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Universal Internet Access

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- 1999.12.13 - Tip Jar

I've been taken to task from several fronts for my article Internet-Poor With You Always. And I'm glad to see it. Not only does it mean somebody is reading my musings, but they're even thinking about the ideas in them.

Public Library Access

Don Sakers of the Anne Arundel County Public Library (MD) wrote:

You may not be aware of the services that public libraries provide. With little Federal assistance beyond e-rate discounts, public libraries across the nation are providing free Internet access to anyone who walks through the door.

Here in Maryland, for example, the State government has provided funds to put at least one Internet-connected PC in every public library branch in the State. Many county library systems have gone further - at my branch (Severna Park branch of Anne Arundel County Public Library) we have 17 public PCs with Internet access. We're open 12 hours a day M-Th, 8 hours on F-Sat, and 4 hours on Sundays. Our smaller branches have between 7 and 13 public PCs with Internet access.

Most public libraries nowadays consider providing Internet access as a fundamental part of our public mandate to provide free access to information . . . just as we provide books, magazines, newspapers, and myriad other sources.

So you see, it is possible to provide Internet access to the poor, without buying everyone a computer.

Thanks for reminding me and my readers about this invaluable service. Here in Michigan it's been all over the news - should libraries provide unfiltered access to all? should minors be protected from online porn and other unsuitable matter? if so, how?

I wish every public library offered internet access, whether filtered or not. It's the equivalent of the pay phone down the street or at the mall.

But that's precisely what Clinton wanted to get past, forcing the "internet poor" to rely on public access. He wants it in their homes, as this paragraph from the Reuters article makes clear:

"We must connect all of our citizens to the Internet, not just in schools and libraries, but in homes, small businesses and community centers, and we must help all Americans gain the skills they need to make the most of the connection," Clinton said in the White House Rose Garden.

Universal Phone Access

John Farr wrote Lack of Internet Access Not Always a Matter of Economics!, which tell a depressing tale about U.S. West, the "Baby Bell" serving New Mexico, among other states. The matter there isn't even internet access - U.S. West is failing to provide federally mandated and state ordered phone lines to rural residents. "Some Taos County residents have been waiting for over 8 years for phone service!"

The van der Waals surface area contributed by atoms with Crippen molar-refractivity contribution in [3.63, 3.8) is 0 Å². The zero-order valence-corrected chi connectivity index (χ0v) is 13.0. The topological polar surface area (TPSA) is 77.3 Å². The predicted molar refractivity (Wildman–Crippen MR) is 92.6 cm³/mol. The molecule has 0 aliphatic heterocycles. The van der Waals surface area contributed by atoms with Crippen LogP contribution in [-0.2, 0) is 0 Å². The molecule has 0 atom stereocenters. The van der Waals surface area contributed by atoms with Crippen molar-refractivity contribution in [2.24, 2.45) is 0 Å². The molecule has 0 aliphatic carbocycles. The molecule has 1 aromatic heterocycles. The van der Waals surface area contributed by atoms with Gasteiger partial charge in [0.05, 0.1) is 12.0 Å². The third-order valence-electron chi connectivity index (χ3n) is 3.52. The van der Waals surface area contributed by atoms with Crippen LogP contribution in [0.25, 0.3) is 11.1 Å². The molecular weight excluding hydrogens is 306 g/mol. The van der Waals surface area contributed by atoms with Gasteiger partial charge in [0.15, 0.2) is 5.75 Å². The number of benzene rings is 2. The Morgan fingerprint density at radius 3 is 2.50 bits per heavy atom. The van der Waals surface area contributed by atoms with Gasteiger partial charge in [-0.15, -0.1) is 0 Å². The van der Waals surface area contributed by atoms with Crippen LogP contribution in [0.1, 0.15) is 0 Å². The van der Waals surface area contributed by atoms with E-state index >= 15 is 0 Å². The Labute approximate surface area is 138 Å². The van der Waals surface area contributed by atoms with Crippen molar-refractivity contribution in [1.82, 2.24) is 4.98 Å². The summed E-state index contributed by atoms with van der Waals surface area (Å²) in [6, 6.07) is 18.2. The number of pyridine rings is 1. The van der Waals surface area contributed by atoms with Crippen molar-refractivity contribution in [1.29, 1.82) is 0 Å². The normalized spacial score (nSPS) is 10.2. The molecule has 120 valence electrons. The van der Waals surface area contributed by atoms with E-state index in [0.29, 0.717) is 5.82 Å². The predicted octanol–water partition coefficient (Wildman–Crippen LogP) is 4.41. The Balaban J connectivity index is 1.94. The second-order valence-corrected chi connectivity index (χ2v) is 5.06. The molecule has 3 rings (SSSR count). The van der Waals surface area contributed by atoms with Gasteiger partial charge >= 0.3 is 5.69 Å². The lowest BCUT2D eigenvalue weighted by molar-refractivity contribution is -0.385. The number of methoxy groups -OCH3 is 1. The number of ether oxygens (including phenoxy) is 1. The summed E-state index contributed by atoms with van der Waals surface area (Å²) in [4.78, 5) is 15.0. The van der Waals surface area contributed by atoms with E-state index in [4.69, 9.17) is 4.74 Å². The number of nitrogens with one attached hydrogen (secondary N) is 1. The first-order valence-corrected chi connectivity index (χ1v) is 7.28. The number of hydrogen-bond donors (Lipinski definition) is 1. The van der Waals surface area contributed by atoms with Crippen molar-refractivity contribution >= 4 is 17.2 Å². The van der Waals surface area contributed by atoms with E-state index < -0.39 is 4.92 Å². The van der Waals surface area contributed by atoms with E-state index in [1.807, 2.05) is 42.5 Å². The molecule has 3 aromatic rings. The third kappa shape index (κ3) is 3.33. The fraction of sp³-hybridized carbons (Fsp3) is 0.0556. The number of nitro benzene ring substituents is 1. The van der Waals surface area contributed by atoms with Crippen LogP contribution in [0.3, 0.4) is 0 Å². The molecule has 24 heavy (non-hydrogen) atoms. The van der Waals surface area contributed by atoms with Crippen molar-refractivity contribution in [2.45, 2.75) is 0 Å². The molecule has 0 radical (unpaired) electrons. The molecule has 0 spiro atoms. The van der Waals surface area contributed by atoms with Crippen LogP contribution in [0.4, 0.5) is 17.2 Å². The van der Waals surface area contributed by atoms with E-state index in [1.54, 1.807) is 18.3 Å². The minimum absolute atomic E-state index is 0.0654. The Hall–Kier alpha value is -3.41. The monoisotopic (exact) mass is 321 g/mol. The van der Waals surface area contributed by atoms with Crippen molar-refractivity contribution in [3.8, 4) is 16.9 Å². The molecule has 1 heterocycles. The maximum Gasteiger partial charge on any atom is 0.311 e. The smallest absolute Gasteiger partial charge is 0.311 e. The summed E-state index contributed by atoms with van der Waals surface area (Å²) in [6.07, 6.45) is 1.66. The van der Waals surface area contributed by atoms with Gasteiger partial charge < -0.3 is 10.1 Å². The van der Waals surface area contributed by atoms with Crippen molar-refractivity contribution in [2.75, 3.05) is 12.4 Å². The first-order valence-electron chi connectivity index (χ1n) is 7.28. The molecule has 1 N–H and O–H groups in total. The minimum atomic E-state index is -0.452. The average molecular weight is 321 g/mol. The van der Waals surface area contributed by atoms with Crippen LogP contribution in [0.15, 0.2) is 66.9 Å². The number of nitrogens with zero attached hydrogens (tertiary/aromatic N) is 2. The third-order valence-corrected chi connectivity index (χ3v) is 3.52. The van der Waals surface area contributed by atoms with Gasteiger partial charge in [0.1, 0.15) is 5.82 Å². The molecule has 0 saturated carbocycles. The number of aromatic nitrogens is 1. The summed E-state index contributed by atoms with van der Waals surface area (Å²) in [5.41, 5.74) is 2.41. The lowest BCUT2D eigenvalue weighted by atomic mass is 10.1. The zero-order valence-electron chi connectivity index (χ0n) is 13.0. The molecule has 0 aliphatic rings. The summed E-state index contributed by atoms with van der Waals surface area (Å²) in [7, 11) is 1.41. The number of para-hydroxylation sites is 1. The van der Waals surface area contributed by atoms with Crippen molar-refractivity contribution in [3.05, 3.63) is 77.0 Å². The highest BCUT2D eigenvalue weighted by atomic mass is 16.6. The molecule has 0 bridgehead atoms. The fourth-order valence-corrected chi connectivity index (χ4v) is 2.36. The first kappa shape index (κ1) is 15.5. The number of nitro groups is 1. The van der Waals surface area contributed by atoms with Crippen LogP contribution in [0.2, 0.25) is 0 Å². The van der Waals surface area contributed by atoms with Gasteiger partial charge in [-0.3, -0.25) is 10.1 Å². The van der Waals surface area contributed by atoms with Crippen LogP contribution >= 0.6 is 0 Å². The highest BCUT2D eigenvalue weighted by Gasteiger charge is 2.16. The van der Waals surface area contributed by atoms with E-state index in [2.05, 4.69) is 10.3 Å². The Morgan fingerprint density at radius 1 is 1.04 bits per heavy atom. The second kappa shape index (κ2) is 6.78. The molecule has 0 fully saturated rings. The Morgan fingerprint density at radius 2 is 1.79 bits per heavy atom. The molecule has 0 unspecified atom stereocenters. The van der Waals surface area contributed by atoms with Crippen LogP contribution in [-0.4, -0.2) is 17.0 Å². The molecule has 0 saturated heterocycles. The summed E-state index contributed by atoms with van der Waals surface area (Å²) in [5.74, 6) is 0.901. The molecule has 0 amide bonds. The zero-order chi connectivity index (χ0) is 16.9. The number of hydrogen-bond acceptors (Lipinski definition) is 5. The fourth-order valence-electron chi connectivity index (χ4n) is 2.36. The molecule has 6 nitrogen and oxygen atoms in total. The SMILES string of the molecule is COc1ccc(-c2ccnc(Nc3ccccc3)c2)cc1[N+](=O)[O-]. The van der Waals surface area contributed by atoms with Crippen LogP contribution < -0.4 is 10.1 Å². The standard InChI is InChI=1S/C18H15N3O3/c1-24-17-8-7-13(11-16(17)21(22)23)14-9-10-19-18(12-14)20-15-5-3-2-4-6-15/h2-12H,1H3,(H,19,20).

Eight years! I smell a real opportunity for the cell phone industry and satellite internet access, but the failure of a regulated monopoly to provide mandated services is appalling.

Maybe the federal government should be a bit more concerned about the universal phone access they promised decades ago, then worry about internet connectivity once the phone companies fulfill their service obligations.

I remember when my folks moved into a new subdivision in St. Catharines, Ontario, back in 1975. Since we were the first residents, Bell Canada promised it would be months before they were able to provide service. Months!

Monopolies can be callous, that's for sure. My folks finally got some action by pointing out that there was no telephone available for several blocks and, should they need emergency services, they would hold Bell Canada liable.

That got their attention. We had service within weeks, not months.

Still, the phone company (as least here in the U.S.) has a legal obligation to provide service to all residents who desire it.

Conclusion

Really, I'm all for universal internet access. It means more traffic for Low End Mac. I'm also for public utilities meeting their legal obligations.

What I'm against is the government stepping in with some sort of mandate. Although the Internet itself is 30 years old, the web only entered the public consciousness about 4-5 years ago.

Give it time. Over the next five years, I suspect internet access will be as prevalent as electrical wiring and phone access in the United States - even without an executive order.

Further Reading

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Dan Knight has been using Macs since 1986, sold Macs for several years, supported them for many more years, and has been publishing Low End Mac since April 1997. If you find Dan's articles helpful, please consider making a donation to his tip jar.

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